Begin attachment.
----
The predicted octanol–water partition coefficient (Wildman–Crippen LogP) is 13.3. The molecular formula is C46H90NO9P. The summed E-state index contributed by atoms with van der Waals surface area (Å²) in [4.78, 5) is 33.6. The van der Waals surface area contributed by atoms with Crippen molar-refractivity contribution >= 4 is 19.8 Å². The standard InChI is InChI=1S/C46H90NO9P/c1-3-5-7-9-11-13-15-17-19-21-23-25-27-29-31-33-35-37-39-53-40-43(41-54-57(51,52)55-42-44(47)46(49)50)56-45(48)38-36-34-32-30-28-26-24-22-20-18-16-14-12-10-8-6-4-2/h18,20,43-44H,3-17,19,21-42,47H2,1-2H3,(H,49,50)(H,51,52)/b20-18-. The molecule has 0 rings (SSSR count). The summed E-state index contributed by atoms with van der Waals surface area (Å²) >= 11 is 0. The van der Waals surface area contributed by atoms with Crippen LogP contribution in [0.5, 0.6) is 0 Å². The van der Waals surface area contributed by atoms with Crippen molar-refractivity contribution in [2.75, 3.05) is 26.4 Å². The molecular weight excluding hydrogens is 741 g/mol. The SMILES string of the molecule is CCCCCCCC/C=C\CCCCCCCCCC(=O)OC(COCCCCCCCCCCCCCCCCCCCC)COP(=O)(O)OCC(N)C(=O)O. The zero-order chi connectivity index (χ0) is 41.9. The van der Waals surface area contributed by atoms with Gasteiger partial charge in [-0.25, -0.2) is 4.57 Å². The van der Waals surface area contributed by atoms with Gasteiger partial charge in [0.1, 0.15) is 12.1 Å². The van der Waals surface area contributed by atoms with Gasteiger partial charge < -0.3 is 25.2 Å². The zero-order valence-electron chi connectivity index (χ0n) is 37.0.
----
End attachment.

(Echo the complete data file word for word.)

The predicted octanol–water partition coefficient (Wildman–Crippen LogP) is 13.3. The molecular formula is C46H90NO9P. The summed E-state index contributed by atoms with van der Waals surface area (Å²) in [4.78, 5) is 33.6. The van der Waals surface area contributed by atoms with Crippen molar-refractivity contribution >= 4 is 19.8 Å². The standard InChI is InChI=1S/C46H90NO9P/c1-3-5-7-9-11-13-15-17-19-21-23-25-27-29-31-33-35-37-39-53-40-43(41-54-57(51,52)55-42-44(47)46(49)50)56-45(48)38-36-34-32-30-28-26-24-22-20-18-16-14-12-10-8-6-4-2/h18,20,43-44H,3-17,19,21-42,47H2,1-2H3,(H,49,50)(H,51,52)/b20-18-. The molecule has 0 rings (SSSR count). The summed E-state index contributed by atoms with van der Waals surface area (Å²) >= 11 is 0. The van der Waals surface area contributed by atoms with Crippen LogP contribution in [0.5, 0.6) is 0 Å². The van der Waals surface area contributed by atoms with Crippen molar-refractivity contribution in [2.75, 3.05) is 26.4 Å². The molecular weight excluding hydrogens is 741 g/mol. The SMILES string of the molecule is CCCCCCCC/C=C\CCCCCCCCCC(=O)OC(COCCCCCCCCCCCCCCCCCCCC)COP(=O)(O)OCC(N)C(=O)O. The zero-order chi connectivity index (χ0) is 41.9. The van der Waals surface area contributed by atoms with Gasteiger partial charge in [-0.25, -0.2) is 4.57 Å². The van der Waals surface area contributed by atoms with Gasteiger partial charge in [0.1, 0.15) is 12.1 Å². The van der Waals surface area contributed by atoms with Gasteiger partial charge < -0.3 is 25.2 Å². The zero-order valence-electron chi connectivity index (χ0n) is 37.0.